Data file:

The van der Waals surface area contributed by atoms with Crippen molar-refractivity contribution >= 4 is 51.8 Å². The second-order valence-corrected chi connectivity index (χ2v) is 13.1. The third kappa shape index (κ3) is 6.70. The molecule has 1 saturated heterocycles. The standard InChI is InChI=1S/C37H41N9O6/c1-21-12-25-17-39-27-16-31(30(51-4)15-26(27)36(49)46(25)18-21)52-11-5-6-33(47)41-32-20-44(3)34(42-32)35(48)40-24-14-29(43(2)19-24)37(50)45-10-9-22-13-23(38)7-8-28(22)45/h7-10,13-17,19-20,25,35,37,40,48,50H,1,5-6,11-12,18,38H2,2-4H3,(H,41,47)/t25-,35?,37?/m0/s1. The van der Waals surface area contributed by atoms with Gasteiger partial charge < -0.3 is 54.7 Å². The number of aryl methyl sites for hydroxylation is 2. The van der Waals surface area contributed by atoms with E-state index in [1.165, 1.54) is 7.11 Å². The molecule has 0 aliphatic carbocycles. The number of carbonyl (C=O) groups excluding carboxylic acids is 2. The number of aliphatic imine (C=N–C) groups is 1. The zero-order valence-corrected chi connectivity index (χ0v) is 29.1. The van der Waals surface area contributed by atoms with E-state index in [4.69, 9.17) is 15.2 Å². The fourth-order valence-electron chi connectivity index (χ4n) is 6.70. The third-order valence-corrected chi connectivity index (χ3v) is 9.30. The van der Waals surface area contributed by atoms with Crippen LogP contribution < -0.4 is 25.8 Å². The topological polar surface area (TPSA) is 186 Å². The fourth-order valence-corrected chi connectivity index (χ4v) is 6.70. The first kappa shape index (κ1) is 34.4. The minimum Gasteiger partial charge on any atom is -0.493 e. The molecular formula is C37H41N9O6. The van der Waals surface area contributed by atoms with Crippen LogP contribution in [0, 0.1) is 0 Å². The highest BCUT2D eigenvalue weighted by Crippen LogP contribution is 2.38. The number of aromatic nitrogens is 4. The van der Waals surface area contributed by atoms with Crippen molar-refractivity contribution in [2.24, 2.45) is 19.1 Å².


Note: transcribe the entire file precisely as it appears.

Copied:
The van der Waals surface area contributed by atoms with Crippen molar-refractivity contribution >= 4 is 51.8 Å². The second-order valence-corrected chi connectivity index (χ2v) is 13.1. The third kappa shape index (κ3) is 6.70. The molecule has 1 saturated heterocycles. The standard InChI is InChI=1S/C37H41N9O6/c1-21-12-25-17-39-27-16-31(30(51-4)15-26(27)36(49)46(25)18-21)52-11-5-6-33(47)41-32-20-44(3)34(42-32)35(48)40-24-14-29(43(2)19-24)37(50)45-10-9-22-13-23(38)7-8-28(22)45/h7-10,13-17,19-20,25,35,37,40,48,50H,1,5-6,11-12,18,38H2,2-4H3,(H,41,47)/t25-,35?,37?/m0/s1. The van der Waals surface area contributed by atoms with Gasteiger partial charge < -0.3 is 54.7 Å². The number of aryl methyl sites for hydroxylation is 2. The van der Waals surface area contributed by atoms with E-state index in [1.165, 1.54) is 7.11 Å². The molecule has 0 aliphatic carbocycles. The number of carbonyl (C=O) groups excluding carboxylic acids is 2. The number of aliphatic imine (C=N–C) groups is 1. The zero-order valence-corrected chi connectivity index (χ0v) is 29.1. The van der Waals surface area contributed by atoms with E-state index in [4.69, 9.17) is 15.2 Å². The fourth-order valence-electron chi connectivity index (χ4n) is 6.70. The third-order valence-corrected chi connectivity index (χ3v) is 9.30. The van der Waals surface area contributed by atoms with Crippen LogP contribution < -0.4 is 25.8 Å². The topological polar surface area (TPSA) is 186 Å². The fourth-order valence-corrected chi connectivity index (χ4v) is 6.70. The first kappa shape index (κ1) is 34.4. The minimum Gasteiger partial charge on any atom is -0.493 e. The molecular formula is C37H41N9O6. The van der Waals surface area contributed by atoms with Crippen LogP contribution in [0, 0.1) is 0 Å². The highest BCUT2D eigenvalue weighted by Crippen LogP contribution is 2.38. The number of aromatic nitrogens is 4. The van der Waals surface area contributed by atoms with Crippen molar-refractivity contribution in [2.24, 2.45) is 19.1 Å².